Do's and Dont's for a Successful Cover Letter

A cover letter is a great opportunity to introduce yourself and explain why you're applying to a particular practice. It should be short and sweet, but also relevant and insightful. It's your chance to prove that you have goals and interests that align with the practice, and that you are a great fit for their team.

Follow these cover letter do's and don'ts to get noticed and land your next interview.

  • cover letterDon't neglect formatting. Make sure your text is all the same font and size, and that you are consistent with style formatting. Try not to copy and paste from other documents, or use complicated templates you found online - they can often make your cover letter difficult to read. We like this cover letter template from Microsoft Word.

  • Do keep a professional profile. If you want to be taken seriously, use an email address that reflects that. Instead of "hippiegirl123@gmail.com," use a more formal format, like the initial of your first name and your full last name. Also keep in mind that any social media may be looked at. Double check that you have the appropriate privacy settings turned on, and that anything public paints you in a professional light.

  • Don't regurgitate your resume. Think of your cover letter as an intro to your resume – it's a short synopsis, and if someone wants to learn more, they can read the full story in your resume. While you should mention any relative experience, try to keep it brief. If you're a new grad and don't have lots of experience, that's ok. Simply sharing how your professional interests and career goals will benefit the practice can go a long way in showing that you are a valuable asset and may fill a void they are looking for.

  • Do explain why you're applying. Your cover letter should include what's inspiring you to apply to a particular position, and what you can bring to the table. It's also an opportunity to explain any out-of-the norm information that might be confusing at first glance – for example, if you plan to relocate and are applying to a position in a different state, or if you want to move from a large animal focus to small animal medicine, etc.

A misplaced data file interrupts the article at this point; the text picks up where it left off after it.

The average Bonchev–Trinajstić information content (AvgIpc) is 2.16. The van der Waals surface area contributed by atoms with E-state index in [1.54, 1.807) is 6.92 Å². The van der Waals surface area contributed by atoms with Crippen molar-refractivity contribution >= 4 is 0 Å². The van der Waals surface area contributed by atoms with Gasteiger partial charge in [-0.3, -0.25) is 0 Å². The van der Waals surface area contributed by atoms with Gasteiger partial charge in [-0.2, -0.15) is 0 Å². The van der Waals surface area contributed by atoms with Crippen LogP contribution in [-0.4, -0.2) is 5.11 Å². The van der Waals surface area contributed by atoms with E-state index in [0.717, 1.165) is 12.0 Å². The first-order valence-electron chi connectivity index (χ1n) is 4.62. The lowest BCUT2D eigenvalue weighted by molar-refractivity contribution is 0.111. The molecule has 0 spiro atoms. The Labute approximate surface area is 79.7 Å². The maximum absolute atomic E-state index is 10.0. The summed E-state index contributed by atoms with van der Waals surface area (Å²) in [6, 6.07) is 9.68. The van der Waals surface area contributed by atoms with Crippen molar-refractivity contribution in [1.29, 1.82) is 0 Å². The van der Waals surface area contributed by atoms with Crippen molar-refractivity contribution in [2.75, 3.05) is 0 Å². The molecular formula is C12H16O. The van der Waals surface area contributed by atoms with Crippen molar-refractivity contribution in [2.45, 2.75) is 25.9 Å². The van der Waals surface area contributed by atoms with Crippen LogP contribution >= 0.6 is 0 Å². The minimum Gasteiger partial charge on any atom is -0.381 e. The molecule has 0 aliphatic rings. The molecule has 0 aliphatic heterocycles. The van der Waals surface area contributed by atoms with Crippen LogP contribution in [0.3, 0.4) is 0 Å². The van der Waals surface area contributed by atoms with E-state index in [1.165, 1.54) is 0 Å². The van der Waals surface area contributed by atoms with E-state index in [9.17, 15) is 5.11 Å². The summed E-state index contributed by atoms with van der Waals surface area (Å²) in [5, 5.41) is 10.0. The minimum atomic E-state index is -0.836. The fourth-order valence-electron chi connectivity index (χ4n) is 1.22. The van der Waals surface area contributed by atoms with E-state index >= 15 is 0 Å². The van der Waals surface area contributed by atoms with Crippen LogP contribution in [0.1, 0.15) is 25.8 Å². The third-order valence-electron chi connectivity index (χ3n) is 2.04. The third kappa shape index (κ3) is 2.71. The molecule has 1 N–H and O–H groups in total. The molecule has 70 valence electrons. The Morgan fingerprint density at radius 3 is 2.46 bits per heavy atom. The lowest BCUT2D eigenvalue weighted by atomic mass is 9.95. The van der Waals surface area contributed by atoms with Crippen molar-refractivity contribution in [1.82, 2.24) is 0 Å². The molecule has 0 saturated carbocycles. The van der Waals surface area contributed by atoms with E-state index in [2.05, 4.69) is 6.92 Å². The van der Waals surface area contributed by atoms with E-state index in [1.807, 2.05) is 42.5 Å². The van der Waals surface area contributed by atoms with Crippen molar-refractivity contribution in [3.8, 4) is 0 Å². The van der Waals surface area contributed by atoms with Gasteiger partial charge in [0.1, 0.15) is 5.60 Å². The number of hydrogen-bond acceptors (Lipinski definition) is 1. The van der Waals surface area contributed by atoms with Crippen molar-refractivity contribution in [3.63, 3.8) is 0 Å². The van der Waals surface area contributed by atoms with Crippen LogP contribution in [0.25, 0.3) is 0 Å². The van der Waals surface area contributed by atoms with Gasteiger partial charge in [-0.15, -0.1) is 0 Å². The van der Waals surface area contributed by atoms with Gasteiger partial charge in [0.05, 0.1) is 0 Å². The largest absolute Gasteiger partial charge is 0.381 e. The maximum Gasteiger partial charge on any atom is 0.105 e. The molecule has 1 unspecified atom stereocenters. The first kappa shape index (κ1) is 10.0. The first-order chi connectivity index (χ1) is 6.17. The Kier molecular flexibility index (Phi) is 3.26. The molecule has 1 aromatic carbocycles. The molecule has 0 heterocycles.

• Don’t include a CV unless asked. More often than not, a one-page resume is all you need. Most employers expect new graduate resumes to be very short, so don’t try and beef it up with extraneous information just for the sake of making it look longer. But of course, there are always exceptions. If the ad specifically asks for a CV, be sure to include one. 

  • Do use the "objective" wisely. In most cases, you don’t need to add an objective to your resume because you will have explained it in your cover letter. And we all hope that you’re looking forward to building strong client relationships and practicing high-quality medicine, so there’s no need to put in an objective to state that. But it may be worth adding one to explain any geographic or out-of-the norm situations when you don't have an option for a cover letter. For example, if your AVMA profile shows that you are living in Columbus, OH, but you want to practice feline-only medicine in the Atlanta area, you may wish to write an objective such as, "To join a feline only practice in the greater Atlanta area." This will prevent you from receiving emails and calls from people in Ohio looking to hire a new grad.
5. Don’t include a CV unless asked. More often than not, a one-page resume is all you need. Most employers expect new graduate resumes to be very short, so don’t try and beef it up with extraneous information just for the sake of making it look longer. But of course, there are always exceptions. If the ad specifically asks for a CV, be sure to include one.